Someone set fire to a rainbow flag outside of Bourbon (2321 18th St. NW) on Sunday, owner James Patrick Woods told the Washington Blade yesterday. The flag-burning occurred on the same day that someone spray painted the words “down with the gay agenda” on a sidewalk in Dupont.
Locals Morgan Tepper — who also goes by DJ Lisa Frank — and Legba Carrefour will hold a “gay-in” at the bar and replace the flag at 8 p.m. tonight. During the event, queer activists and allies will present Woods with a new rainbow flag in an act of solidarity and support.
“The main goal of this is to be make people feel OK and not be scared,” Tepper said. “When you get scared, it’s very detrimental to a community.”
Attendees are encouraged to “be a little more affectionate than usual” during the event, Tepper said, in order to make their presence known.
“You can burn down a flag… but it doesn’t mean the gay community is going to go away,” Tepper said. “We’re not going to be afraid of you.” She added that “thoughts and prayers are not enough. We need physical action.”
Following the event, Tepper and other DJs will spin tunes inside the bar.
Photo via Facebook / Bourbon Adams Morgan
The “rare bourbon” bar planned to open in Dupont Circle now has a name.
A public hearing notice posting from last week shows the bar, which seeks to open in the former Bertucci’s Restaurant space at 1220 Connecticut Avenue NW, will be called “Saint Yves.”
The space will be shared with a Cava Grill, reported Washington City Paper yesterday. Workers could be seen renovating the space earlier this morning.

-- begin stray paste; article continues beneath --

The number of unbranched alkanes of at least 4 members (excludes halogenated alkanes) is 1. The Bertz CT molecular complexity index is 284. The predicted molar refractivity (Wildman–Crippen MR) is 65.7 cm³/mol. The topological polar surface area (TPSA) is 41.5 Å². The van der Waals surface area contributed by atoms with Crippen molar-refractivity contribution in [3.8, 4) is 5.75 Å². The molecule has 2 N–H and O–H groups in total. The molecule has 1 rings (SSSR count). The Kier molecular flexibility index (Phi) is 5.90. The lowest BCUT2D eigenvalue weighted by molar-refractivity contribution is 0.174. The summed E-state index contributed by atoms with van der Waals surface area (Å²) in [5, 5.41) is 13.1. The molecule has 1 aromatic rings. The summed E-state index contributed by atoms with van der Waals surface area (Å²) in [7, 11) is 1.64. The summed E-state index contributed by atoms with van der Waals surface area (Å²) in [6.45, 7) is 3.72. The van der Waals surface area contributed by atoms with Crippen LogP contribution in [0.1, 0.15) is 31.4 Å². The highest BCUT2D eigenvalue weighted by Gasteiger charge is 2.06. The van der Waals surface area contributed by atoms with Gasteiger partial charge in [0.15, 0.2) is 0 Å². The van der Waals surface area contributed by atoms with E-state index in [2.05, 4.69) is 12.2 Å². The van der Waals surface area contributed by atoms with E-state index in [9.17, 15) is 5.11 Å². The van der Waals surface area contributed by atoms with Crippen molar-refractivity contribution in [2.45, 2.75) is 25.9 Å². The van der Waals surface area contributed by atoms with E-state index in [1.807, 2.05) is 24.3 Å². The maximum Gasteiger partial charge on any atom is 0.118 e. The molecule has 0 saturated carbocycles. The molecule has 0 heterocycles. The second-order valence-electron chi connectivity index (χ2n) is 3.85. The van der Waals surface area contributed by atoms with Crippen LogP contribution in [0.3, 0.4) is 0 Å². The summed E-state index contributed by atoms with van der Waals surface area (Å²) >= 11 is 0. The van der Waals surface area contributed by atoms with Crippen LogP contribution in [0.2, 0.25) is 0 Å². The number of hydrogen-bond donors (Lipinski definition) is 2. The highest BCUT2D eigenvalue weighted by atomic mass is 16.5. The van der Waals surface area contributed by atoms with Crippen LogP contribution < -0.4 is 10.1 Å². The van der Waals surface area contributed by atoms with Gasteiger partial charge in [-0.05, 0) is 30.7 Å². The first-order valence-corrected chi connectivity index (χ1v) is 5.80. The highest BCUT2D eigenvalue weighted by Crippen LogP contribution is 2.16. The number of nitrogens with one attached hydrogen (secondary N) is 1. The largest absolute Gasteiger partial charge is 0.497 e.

ANC 2B’s commissioners discussed the forthcoming bar and its application for a tavern liquor license during a monthly meeting on Wednesday.
According to that application, the bar would serve “light fare” alongside “rare bourbons” in a space with seating for 30 and a total occupancy of 250. The bar would also host occasional events with DJs and bands.
“It’s going to be an open space,” said 2B-05 Commissioner Abigail Nichols, who met with the owners of the bar earlier this month. “It’s really not designed for eating at all. They’re planning to have food but a very simple, more hors d’oeuvres-style menu.”
In a procedure most often used to reach a settlement agreement, the ANC voted 6-0-0 to protest the bar’s liquor license application on the basis of peace, order and quiet.
(Updated at 1:39 p.m.) A bar centered around “rare bourbons” may open in Dupont Circle.
A public hearing notice for a liquor license application posted recently on the ABRA website shows that the proprietors behind a new bar identified under the trade name “DVL” seek to set up shop at 1220 Connecticut Avenue NW.
According to the application, the bar would serve “light fare” alongside “rare bourbons” in a space with seating for 30 and a total occupancy of 250. The bar would also host occasional events with DJs and bands.